Clause 7 is slightly the odd man out. It arose, I am sorry to say, from something that the Joint Consolidation Committee did when we were looking at the 1971 Bill, which is now the Act. There is a section in that Act which says: Every guardian under this Act shall have all the powers over the estate and person or over the estate (as the case may be) of a minor as any guardian appointed by will or otherwise has under the Tenures Abolition Act 1660 or otherwise". I happened to be chairman of that Committee at that time, and I think I was only reflecting the views of everybody else there when I said that this was not altogether very explicit and that to rely on the Act of 1660, which had something to do with the abolition of ancient feudal customs, and to set up rights which went back to the law of sockage, was not something which was immediately relevant to the 20th century. So we were rather critical about it. It was a form of feudal tenure which certainly did not happen in Scotland, so far as I know. My right honourable friend the Lord Chancellor said that we would do something about it when we had the chance, so we have attempted to redescribe what is left of the rights under the 1660 Act "or otherwise"; and it appears that, so far as we can make out, they really are only a matter of looking to see whether a guardian has the power to give a receipt for goods which are handed over to a minor, and small matters of property of that sort.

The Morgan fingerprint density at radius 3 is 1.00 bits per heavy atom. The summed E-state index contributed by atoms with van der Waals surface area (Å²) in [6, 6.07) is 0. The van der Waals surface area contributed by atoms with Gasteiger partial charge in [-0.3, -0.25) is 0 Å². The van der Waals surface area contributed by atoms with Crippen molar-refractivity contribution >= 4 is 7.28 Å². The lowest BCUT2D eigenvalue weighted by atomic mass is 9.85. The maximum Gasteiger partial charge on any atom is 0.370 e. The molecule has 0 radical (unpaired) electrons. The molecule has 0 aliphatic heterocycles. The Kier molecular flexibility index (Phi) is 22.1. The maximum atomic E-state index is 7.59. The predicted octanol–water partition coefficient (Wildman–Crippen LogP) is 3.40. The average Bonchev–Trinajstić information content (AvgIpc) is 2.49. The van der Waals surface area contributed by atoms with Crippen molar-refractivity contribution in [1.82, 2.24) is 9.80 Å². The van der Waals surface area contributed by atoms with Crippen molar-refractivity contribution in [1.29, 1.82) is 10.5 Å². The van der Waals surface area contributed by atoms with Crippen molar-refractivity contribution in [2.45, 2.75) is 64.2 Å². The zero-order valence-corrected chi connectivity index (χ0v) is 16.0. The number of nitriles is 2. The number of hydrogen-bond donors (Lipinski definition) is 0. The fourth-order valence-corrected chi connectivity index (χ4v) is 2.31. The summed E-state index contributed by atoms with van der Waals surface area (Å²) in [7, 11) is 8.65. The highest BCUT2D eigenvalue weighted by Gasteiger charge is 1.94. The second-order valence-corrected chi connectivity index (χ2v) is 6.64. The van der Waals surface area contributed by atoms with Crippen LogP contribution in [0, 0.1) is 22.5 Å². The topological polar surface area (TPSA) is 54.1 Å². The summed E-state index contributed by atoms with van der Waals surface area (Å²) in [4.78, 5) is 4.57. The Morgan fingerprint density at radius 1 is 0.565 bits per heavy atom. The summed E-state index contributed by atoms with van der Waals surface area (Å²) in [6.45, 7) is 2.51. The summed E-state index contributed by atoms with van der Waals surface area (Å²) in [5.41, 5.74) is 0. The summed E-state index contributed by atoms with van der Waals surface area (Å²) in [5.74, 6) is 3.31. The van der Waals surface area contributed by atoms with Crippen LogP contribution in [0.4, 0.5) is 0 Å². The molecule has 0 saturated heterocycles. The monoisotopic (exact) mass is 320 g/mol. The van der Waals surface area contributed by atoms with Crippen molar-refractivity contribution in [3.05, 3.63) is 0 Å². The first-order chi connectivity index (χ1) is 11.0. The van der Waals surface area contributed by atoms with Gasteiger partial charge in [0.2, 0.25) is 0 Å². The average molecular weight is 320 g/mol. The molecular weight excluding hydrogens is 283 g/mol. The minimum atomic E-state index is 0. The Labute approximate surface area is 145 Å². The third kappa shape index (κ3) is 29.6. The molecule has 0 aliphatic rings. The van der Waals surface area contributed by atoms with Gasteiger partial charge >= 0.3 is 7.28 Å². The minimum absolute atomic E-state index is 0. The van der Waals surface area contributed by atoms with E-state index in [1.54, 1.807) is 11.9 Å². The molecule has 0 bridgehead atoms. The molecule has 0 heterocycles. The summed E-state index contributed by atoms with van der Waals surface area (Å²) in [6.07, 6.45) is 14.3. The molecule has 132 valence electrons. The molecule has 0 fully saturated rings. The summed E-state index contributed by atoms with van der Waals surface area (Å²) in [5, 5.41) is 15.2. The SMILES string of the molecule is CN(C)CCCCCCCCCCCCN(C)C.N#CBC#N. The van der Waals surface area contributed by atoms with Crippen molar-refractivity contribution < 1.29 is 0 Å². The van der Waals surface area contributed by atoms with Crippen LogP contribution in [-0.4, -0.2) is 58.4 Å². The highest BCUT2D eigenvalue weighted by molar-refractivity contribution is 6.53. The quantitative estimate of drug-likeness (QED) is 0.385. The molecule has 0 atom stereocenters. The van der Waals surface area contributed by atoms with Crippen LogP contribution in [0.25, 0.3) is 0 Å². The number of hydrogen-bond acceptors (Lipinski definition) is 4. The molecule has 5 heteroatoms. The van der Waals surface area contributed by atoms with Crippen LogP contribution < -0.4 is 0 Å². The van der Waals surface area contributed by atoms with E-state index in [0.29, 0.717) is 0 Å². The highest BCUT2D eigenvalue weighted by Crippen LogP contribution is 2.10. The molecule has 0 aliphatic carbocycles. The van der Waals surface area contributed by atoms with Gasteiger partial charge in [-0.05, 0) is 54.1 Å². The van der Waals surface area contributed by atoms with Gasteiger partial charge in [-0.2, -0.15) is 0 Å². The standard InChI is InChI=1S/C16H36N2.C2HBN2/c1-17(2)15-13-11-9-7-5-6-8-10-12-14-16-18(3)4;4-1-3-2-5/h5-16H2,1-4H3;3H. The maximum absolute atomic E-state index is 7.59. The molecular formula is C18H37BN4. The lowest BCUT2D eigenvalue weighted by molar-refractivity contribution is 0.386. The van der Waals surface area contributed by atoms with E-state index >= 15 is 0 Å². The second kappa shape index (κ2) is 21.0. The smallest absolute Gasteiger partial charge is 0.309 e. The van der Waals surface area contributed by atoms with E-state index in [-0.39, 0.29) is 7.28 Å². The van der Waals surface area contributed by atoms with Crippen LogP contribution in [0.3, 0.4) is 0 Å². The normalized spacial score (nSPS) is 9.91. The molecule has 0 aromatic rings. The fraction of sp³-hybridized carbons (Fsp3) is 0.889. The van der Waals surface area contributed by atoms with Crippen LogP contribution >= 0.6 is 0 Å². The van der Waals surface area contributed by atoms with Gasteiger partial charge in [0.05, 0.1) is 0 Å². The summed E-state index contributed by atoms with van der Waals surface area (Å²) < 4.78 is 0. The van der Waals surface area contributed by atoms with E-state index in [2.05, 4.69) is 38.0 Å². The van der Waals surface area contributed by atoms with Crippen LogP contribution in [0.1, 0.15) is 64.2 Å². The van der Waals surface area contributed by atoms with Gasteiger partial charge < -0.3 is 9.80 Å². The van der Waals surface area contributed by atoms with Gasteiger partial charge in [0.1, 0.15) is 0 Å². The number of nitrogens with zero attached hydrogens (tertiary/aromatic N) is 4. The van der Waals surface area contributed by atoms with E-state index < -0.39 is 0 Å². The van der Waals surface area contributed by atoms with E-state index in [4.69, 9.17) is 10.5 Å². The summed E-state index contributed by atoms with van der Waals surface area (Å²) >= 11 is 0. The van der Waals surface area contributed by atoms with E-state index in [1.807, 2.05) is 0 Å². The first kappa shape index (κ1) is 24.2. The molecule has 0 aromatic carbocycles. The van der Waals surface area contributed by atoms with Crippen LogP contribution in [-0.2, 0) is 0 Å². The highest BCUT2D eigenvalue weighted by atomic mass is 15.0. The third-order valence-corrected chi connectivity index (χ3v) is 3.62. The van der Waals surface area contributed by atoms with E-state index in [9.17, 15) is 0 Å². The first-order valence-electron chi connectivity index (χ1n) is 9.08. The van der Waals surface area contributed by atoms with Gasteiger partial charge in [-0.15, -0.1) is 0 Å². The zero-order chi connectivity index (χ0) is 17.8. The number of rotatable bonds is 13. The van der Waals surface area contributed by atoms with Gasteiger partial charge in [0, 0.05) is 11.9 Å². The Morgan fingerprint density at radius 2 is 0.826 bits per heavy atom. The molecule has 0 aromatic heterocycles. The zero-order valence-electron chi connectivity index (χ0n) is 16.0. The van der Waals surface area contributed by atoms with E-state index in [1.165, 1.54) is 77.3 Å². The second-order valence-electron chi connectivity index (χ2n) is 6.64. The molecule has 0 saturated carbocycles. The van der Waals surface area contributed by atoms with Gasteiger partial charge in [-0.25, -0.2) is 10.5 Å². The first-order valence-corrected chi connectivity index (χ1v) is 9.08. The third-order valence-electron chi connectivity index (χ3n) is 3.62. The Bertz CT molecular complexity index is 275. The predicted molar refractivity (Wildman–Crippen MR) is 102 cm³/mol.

My Lords, Part II is the Scottish section. I have already said that this is very similar to what is provided for in England. Clause 10 deals with the equal rights of the husband and wife, and it amends the long-established practice under the Scottish common law whereby the father is the sole tutor of his pupil child or curator of a minor child. A girl is a pupil until she is 12 and a boy is a pupil until he is 14, after which they are minors and, instead of a tutor, the parent becomes a curator. Quite what happens in all the circumstances between 16 and 18 I have not altogether fathomed, and if noble Lords want to ask about this point I shall make certain that my noble friend Lord Polwarth is here at Committee stage. But he is not here to-day, so I must do my best.


My Lords, I do not want to interrupt the noble Viscount, but this is not an unimportant point, and even if the noble Lord, Lord Polwarth, is not here I am certain that the advisers from the Scottish Office are here, or ought to be, to explain it.